Saturday, January 5, 2008

Become a City Farmer---Grow Your Own

Nasturtium are Yummy in Salads

As I mentioned yesterday, community gardens and gardening are a big component of urban agriculture. Think about it; what could be more local than growing your own fresh fruits and vegetables?

As you will see by some of the links I have under LA Farms, most of them are urban gardens, which are basically just small urban farms.

Some of them have the traditional components of "real" farms, i.e. CSA's or Community Supported Agriculture, or farm subscriptions, meaning you can receive a box of produce weekly or biweekly by signing up and paying a fee. Your box is usually delivered to a convenient location or in the case of our own city farms, such as CSU, Earth Works, and the Vet's Garden, you can get your produce at their location or at a farm stand on their site.

If you want to try and grow some of your own produce, consider this. Being a city farmer is good for you because you will be eating the freshest produce possible, and if you grow it organically, you know exactly what's been done to it, namely, that there's no pesticides or non-organic fertilizers added to it. And, if you practice good, basic gardening techniques, you won't need them anyway.

But growing your own is also good for our environment. You are helping to absorb greenhouse gases, greening up the local environment, you are providing a natural habitat for beneficial insects and other critters, and you are cutting down on your need to travel to get your food and for transportation of your food to you, cutting down on gas use.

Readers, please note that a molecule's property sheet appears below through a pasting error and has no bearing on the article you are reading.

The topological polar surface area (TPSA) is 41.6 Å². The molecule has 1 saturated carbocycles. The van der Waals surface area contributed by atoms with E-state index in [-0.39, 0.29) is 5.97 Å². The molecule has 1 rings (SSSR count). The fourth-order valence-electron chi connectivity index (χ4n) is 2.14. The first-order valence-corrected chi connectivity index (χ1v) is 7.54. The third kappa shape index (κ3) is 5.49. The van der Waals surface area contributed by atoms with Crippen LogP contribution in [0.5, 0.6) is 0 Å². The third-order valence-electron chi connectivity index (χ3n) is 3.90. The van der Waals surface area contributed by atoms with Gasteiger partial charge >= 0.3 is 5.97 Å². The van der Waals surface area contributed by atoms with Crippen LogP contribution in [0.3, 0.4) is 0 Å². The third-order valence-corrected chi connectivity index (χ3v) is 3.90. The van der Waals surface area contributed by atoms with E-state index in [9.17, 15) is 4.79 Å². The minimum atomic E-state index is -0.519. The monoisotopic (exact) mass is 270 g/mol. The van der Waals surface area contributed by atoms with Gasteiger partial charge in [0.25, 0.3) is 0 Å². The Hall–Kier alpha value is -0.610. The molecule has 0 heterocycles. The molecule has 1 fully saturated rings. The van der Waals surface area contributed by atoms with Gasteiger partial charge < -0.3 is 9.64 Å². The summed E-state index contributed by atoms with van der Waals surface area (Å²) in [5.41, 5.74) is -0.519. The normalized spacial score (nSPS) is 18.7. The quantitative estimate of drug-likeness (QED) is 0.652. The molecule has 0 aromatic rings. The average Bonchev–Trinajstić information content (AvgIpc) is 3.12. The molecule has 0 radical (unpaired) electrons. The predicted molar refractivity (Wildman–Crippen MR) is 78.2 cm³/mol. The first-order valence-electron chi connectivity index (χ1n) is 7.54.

You might be thinking you don't have the time, the space, or the knowledge to grow your own food. That's why I have included plenty of upcoming workshops and classes under the Farm & Garden events. And, I will be updating these continuously. You don't have to start with your whole yard or patio, start with one pot, grow something you love to eat, have fun and experiment.

I will also be including other links to some great places to get seeds and plants and some hand-outs and information from the UC Master Garden/Common Ground Garden Program as well, starting with this one on Ten Beginning Steps for Every Home Gardener,

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